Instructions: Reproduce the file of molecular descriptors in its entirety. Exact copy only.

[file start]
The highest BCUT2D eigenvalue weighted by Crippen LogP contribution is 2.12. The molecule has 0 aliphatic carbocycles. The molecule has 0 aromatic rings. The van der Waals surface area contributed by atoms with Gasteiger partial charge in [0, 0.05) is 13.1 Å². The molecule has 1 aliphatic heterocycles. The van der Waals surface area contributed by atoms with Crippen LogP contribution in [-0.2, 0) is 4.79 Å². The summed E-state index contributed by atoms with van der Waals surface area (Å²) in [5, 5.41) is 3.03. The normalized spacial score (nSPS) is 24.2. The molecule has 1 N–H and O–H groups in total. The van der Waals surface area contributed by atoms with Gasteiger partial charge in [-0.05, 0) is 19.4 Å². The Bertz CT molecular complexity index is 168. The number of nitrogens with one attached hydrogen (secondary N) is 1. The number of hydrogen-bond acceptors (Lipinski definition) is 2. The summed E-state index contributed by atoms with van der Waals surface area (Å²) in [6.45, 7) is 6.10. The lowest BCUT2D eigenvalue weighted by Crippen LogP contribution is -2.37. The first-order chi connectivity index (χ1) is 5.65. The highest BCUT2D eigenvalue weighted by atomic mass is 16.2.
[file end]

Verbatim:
The highest BCUT2D eigenvalue weighted by Crippen LogP contribution is 2.12. The molecule has 0 aliphatic carbocycles. The molecule has 0 aromatic rings. The van der Waals surface area contributed by atoms with Gasteiger partial charge in [0, 0.05) is 13.1 Å². The molecule has 1 aliphatic heterocycles. The van der Waals surface area contributed by atoms with Crippen LogP contribution in [-0.2, 0) is 4.79 Å². The summed E-state index contributed by atoms with van der Waals surface area (Å²) in [5, 5.41) is 3.03. The normalized spacial score (nSPS) is 24.2. The molecule has 1 N–H and O–H groups in total. The van der Waals surface area contributed by atoms with Gasteiger partial charge in [-0.05, 0) is 19.4 Å². The Bertz CT molecular complexity index is 168. The number of nitrogens with one attached hydrogen (secondary N) is 1. The number of hydrogen-bond acceptors (Lipinski definition) is 2. The summed E-state index contributed by atoms with van der Waals surface area (Å²) in [6.45, 7) is 6.10. The lowest BCUT2D eigenvalue weighted by Crippen LogP contribution is -2.37. The first-order chi connectivity index (χ1) is 5.65. The highest BCUT2D eigenvalue weighted by atomic mass is 16.2.